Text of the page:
MRC Human Genetics Unit
Medical Research Council Human Genetics Unit

Thousands of people diagnosed with rare genetic diseases in major research study

​​​​​​​Around 5,500 people with severe developmental disorders now know the genetic cause of their condition, thanks to a nationwide study which will help improve diagnosis across the world: April 2023

The Brogden family
Photo credit: the Brogden family

More than 13,500 families from 24 regional genetics services across the UK and Ireland were recruited to the Deciphering Developmental Disorders (DDD) study, a collaboration between the NHS and the Wellcome Sanger Institute funded by Wellcome and the Department of Health and Social Care, and supported by the National Institute for Health and Care Research.

All the families had children with a severe developmental disorder, which was undiagnosed despite prior testing through their national health service and likely to be caused by a single genetic change. The Wellcome Sanger Institute sequenced all the genes in the children’s and parents’ genomes to look for answers, a search which is still ongoing.

Combined with other high-tech methods, the team have so far been able to provide genetic diagnoses for around 5,500 children in the study, now published in the New England Journal of Medicine. The diagnoses were in over 800 different genes, including 60 new conditions previously discovered by the study. Around three-quarters of the conditions were caused by spontaneous mutations not inherited from either parent.

The research team also found that the chances of success in getting a diagnosis was lower in families of non-European ancestry, reinforcing the imperative to increase research participation for under-represented groups.

A similar approach to diagnosing individuals with rare diseases is being used in the NHS for acutely unwell children with a likely monogenic disorder, which can provide a genetic diagnosis for babies and children in or facing critical care within just ten days.

The Scottish Clinical Exome Sequencing Service provides this pathway for families in Scotland. Through funding from the Chief Scientist Office, the Genomic Data Analysis Centre - a University of Edinburgh facility located at the Institute of Genetics and Cancer, supported by the MRC Human Genetics Unit - is participating in this NHS Scotland programme to conduct trio whole exome sequencing for families with a child with a developmental disorder.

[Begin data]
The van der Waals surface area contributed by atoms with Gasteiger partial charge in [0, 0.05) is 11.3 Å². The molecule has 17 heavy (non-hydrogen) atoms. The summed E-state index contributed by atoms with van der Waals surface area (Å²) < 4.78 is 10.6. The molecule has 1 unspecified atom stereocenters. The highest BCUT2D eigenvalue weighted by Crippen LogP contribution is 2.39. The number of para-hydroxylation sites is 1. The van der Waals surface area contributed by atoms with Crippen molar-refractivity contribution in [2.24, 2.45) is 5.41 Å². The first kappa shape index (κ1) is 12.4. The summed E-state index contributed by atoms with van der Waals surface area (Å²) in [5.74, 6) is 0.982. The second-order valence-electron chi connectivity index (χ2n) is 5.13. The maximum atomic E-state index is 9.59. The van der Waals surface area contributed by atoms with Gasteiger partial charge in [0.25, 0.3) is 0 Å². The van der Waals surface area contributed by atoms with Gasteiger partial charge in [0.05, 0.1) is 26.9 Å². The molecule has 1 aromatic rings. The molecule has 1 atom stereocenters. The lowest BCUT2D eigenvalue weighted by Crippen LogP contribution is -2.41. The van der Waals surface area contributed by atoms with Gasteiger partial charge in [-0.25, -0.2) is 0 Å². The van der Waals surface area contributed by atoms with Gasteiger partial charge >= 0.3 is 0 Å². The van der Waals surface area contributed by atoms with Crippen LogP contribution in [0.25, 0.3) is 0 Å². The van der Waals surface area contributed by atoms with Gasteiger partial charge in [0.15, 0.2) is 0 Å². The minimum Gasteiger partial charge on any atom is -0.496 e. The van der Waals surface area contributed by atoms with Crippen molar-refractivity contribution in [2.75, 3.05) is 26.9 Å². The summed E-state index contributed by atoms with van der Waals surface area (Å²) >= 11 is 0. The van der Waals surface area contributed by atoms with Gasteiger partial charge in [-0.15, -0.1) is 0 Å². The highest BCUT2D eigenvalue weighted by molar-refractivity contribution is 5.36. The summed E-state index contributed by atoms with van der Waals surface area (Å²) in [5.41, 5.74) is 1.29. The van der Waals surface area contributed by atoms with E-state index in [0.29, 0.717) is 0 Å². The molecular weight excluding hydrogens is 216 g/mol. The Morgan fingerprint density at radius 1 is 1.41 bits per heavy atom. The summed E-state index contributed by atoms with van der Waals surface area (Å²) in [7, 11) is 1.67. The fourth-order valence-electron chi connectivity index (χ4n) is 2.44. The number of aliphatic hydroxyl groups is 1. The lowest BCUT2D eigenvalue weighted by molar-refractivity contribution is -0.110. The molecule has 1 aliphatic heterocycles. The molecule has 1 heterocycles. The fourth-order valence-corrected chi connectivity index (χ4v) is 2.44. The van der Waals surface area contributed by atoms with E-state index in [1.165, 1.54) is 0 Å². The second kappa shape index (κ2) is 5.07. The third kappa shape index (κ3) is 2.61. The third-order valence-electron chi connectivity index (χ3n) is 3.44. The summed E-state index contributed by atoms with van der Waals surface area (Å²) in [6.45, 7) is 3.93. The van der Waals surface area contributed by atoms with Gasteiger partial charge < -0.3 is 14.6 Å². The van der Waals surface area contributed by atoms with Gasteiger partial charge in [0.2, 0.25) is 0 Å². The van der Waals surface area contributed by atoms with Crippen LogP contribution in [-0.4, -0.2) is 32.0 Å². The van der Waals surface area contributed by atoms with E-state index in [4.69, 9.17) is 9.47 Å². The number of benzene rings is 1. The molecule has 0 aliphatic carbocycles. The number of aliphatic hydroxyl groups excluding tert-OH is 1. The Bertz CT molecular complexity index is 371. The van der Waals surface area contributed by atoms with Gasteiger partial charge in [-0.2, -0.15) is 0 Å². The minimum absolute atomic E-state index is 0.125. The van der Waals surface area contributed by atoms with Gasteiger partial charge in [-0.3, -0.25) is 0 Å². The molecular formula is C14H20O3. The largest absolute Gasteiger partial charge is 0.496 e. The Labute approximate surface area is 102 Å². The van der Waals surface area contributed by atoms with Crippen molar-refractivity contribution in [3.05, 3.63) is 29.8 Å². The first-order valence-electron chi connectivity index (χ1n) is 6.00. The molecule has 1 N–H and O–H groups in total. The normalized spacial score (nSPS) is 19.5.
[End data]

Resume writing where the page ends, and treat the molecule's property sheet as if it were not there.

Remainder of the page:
The genetic conditions identified in the current study will feed into the tests applied by the services, to help diagnose more people swiftly.


We’re creating the most advanced genomic healthcare system in the world and this study is yet another step forward to revolutionising care for NHS patients. Using cutting edge, high-tech methods such as this offers the potential to better understand and more accurately diagnose rare genetic conditions so children can access treatment faster and potentially limit the impact of the disease on their life.

Will Quince MPMinister for Health and Secondary Care


How diagnosis impacts families


Getting the right diagnosis can guide clinical care, and brings together families in support networks that can help guide treatment and support pathways, reducing the isolation of having a child with an ultra-rare condition.

When Jessica Fisher was given a diagnosis for her son Mungo’s rare genetic disorder, she initially felt it had all come too late. Mungo’s condition, called Turnpenny-Fry syndrome, was discovered in 2015 through the Deciphering Developmental Disorders study, in which he was a participant. But he was already 18 – Jessica, from St Austell in Cornwall, had been through years of uncertainty, not knowing how her son’s development would unfold.

However, she took solace in being connected with another family recently diagnosed through the study, and forming a Facebook support group. Now, the group has connected around 36 families from across the world making it an invaluable community for those who are newly diagnosed.

Turnpenny-Fry syndrome is caused by extremely rare changes in a gene called PCGF2. The disorder causes learning difficulties, impaired growth, and distinctive facial features that include a large forehead and sparse hair. Other common issues include feeding problems, severe constipation, and a range of potential issues in the brain, heart, circulation system and bones. 

For Dasha Brogden, the support group has been a lifeline. Her daughter, Sofia, now nearly three, received a diagnosis at just one month old, when she was still in a neonatal unit.


We’re incredibly grateful to be part of this community. Very few people are living through this experience, and it feels like Jessica and Mungo are like family to us. It’s invaluable, and it’s only been possible because they took part in the study and got a diagnosis, which is now helping others to get there much faster.

Dasha Brogden


David FitzPatrick and Stuart Aitken of the MRC Human Genetics Unit are authors on the paper entitled “Genomic Diagnosis of Rare Pediatric Disease in the United Kingdom and Ireland”,  published in the New England Journal of Medicine.